Feeds:
Posts
Comments

Posts Tagged ‘deception’

10689909_1016854768344392_8793741729286128967_nAlex Sharpe is Professor of Law at Keele University.

Over the last couple of years, I have written a series of articles addressing the issue of so-called ‘gender fraud,’ and opposing criminal prosecution on this basis. As recently as December of last year, I sought to take this prosecutorial practice to task in the context of the conviction of trans man, Kyran Lee, and before that Gayle Newland, whose eight year sentence shocked the nation.

I concluded the Kyran Lee piece with an ethical call, a plea for cisgender people to protest more vociferously regarding state intrusion into the lives of trans and gender queer people on the basis of a deception claim. I entertained the hope that the next witch hunt waiting to happen might be averted. Sadly, that hope has proved forlorn. Instead, it would seem that we are, much like Bill Murray, caught in a perpetual Groundhog Day – a cis and heteronormative ground zero. (more…)

Read Full Post »

10689909_1016854768344392_8793741729286128967_nProfessor Alex Sharpe, School of Law, Keele University

Until very recently, I used to think transgender people were an especially vulnerable group in our society. It certainly appeared so. Didn’t they experience far more violence, discrimination and general incivility than most of us? In fact, I’m sure I remember reading somewhere (somewhere credible in fact) that 42% of transgender people never come out at work for fear of losing their jobs. Well you can understand it really. Indeed, and sorry for being pedantic, but wasn’t it the case, despite an obvious clear and present danger, that law, and the criminal justice system more generally, failed miserably to protect transgender people’s bodily and sexual autonomy? In fact, I might be mistaken (though I think you’ll find I’m not), but wasn’t it the case that the very definition of rape excluded transgender women so that cisgender men could basically rape them with impunity (see, further, my article ‘The Failure to Degenderise the Law of Rape: The Criminal Justice and Public Order Act and the Transsexual Rape Victim’ (1995) The Criminal Lawyer, 7-8). Of course, some things have improved. But none of this really matters, because this version of recent history (while true) is no longer fashionable.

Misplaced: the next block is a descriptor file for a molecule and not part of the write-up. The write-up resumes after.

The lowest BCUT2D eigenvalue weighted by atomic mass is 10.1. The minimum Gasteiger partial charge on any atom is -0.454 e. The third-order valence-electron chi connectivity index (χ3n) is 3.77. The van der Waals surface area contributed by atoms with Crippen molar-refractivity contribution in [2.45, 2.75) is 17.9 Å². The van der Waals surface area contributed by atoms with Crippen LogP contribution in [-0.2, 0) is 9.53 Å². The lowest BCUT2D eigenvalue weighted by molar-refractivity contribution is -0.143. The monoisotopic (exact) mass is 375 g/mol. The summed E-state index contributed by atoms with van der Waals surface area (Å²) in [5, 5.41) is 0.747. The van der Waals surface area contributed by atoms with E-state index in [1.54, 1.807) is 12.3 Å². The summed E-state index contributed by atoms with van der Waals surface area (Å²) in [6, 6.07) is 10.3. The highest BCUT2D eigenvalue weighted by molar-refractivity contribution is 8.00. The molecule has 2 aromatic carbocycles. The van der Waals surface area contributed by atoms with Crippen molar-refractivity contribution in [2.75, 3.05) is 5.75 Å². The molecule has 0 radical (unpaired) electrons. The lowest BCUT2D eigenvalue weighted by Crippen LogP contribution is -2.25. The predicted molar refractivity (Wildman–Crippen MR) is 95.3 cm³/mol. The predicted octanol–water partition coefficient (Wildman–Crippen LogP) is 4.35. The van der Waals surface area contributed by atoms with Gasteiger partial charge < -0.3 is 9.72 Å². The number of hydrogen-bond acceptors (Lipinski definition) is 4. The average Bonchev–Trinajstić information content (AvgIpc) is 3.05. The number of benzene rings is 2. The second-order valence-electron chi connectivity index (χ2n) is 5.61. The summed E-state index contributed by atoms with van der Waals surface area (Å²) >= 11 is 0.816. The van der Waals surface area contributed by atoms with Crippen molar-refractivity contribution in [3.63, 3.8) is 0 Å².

(more…)

Read Full Post »